Prions are highly resistant to disinfectants, heat, ultraviolet radiation, ionizing radiation and formalin. However, prions can be deactivated by heat, by chemicals and by a combination of heat, chemicals, pressure and time.
Prions can be destroyed through incineration providing the incinerator can maintain a temperature of 900 F for four hours. In an autoclave, prions can be deactivated by using a temperature of 270 F at 21 psi for 90 minutes. If the infectious material is in a solution of sodium hydroxide, deactivation will occur after one hour at 250 F and 21 psi.
A commercial disinfectant called Environ LpH also has been shown to be effective at deactivating prions. Prion disinfection occurs with a 1 percent solution of LpH for 10 hours or with a 10 percent LpH solution for one hour.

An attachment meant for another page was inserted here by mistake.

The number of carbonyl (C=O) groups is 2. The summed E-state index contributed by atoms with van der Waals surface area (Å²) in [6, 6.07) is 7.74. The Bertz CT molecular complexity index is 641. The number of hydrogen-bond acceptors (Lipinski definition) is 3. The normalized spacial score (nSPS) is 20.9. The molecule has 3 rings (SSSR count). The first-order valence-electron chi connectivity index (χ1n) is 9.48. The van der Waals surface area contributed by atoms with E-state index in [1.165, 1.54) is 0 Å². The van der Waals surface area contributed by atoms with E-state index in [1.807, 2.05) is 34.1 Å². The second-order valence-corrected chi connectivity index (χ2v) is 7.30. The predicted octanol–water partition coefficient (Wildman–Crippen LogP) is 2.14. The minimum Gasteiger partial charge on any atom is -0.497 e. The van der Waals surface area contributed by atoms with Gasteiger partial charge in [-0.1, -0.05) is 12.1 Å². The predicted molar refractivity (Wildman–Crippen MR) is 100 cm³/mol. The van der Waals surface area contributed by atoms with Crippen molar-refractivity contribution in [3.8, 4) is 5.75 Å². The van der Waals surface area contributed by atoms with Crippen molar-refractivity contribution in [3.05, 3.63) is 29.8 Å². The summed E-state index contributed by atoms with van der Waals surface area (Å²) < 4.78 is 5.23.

Carcasses of infected animals can be deactivated into a sterile alkaline solution using an alkaline hydrolysis digester. This consists of an insulated steam-jacketed stainless steel vessel which operates at up to 70 psi and 300 F into which sodium hydroxide and water is added and heated and continuously circulated. This process degrades proteins into salts of free amino acids and the temperature and alkali concentrations deactivate prions by destroying their peptide bonds.15